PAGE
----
Fox News host Tucker Carlson says he believes Joe Biden “will not be the Democratic nominee on Election Day,” predicting that New York Gov. Andrew Cuomo (D) will be the candidate to take on President Trump in November.
While appearing on the Charlie LeDuff podcast, Carlson claimed that Biden insiders told him they don’t believe the former vice president has the mental fortitude to last until the 2020 election in November, speculating that the Democratic Party may revoke his potential nomination.
“I sincerely and totally believe that Joe Biden will not be the Democratic nominee on Election Day,” Carlson began.
“How does that math work?” another podcast host pressed.
“It’s not about math. It’s about will,” Carlson said. “The Democratic Party is intent on taking power, period, period, and they mean it, and they’re willing to do kind of whatever they think works,” he continued.
“Two competing imperatives: We’ve got to win, but we’ve got a guy who can’t win. Therefore, they’re going to replace him,” Carlson continued. “He’s not going to make it, and the people around him know that. Trust me, I know them. And I know they know it, because they’ve said it to me.”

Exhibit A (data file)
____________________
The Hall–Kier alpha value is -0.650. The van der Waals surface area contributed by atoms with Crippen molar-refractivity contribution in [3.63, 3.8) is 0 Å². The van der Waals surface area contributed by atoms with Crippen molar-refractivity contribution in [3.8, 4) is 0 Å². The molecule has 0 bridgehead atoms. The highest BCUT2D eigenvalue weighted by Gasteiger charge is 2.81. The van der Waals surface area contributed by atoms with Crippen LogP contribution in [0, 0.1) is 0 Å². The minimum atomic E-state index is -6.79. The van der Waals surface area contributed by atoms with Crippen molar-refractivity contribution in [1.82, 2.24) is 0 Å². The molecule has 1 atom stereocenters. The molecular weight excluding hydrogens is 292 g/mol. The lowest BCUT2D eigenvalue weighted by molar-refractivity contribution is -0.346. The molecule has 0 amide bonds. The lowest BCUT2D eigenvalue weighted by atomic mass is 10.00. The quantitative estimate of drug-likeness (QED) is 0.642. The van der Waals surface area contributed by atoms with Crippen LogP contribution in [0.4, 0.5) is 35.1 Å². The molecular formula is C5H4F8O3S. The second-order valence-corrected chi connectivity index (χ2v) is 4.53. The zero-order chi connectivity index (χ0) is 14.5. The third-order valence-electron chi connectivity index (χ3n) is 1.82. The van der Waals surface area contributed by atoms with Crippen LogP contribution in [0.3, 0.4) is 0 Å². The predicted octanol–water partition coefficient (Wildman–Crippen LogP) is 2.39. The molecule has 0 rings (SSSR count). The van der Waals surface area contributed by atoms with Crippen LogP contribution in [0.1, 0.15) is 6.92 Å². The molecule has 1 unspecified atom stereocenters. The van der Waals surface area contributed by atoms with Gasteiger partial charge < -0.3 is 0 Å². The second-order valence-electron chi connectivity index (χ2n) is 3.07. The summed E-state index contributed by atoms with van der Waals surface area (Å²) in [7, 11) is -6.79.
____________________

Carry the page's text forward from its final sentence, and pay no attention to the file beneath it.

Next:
“He shouldn’t be working still,” Carlson added of Biden. “I’m not being mean. I know him. I’ve always liked him. But that’s true. And so those are two trains traveling toward each other at high speed, two competing imperatives. We’ve got to win, but we’ve got a guy who can’t win. Therefore, they’re gonna replace him.”
“This is not the guy I’ve known, and you can ask anybody who knows him or has watched him,” he continued. “This is not him. He’s a completely different person, and he’s in decline, and I feel bad about it. That’ll be me someday. … I hope somebody loves me enough to not let me run for president.”
Carlson went on to predict that New York Gov. Andrew Cuomo is “most likely” to replace Biden for the Democratic nomination.
“If I had to bet, I would think Andrew Cuomo would be the most likely to replace Biden,” he said.
Cuomo has received mostly high marks for his handling of the coronavirus epidemic in New York while drawing daily national attention for his detailed briefings outlining the daunting task his state is facing as the epicenter of the crisis.
The conversation proceeded to discuss the chaotic 1968 Democratic convention, which was marred by violent protests and Hubert Humphrey being named the party nominee despite not winning a single primary.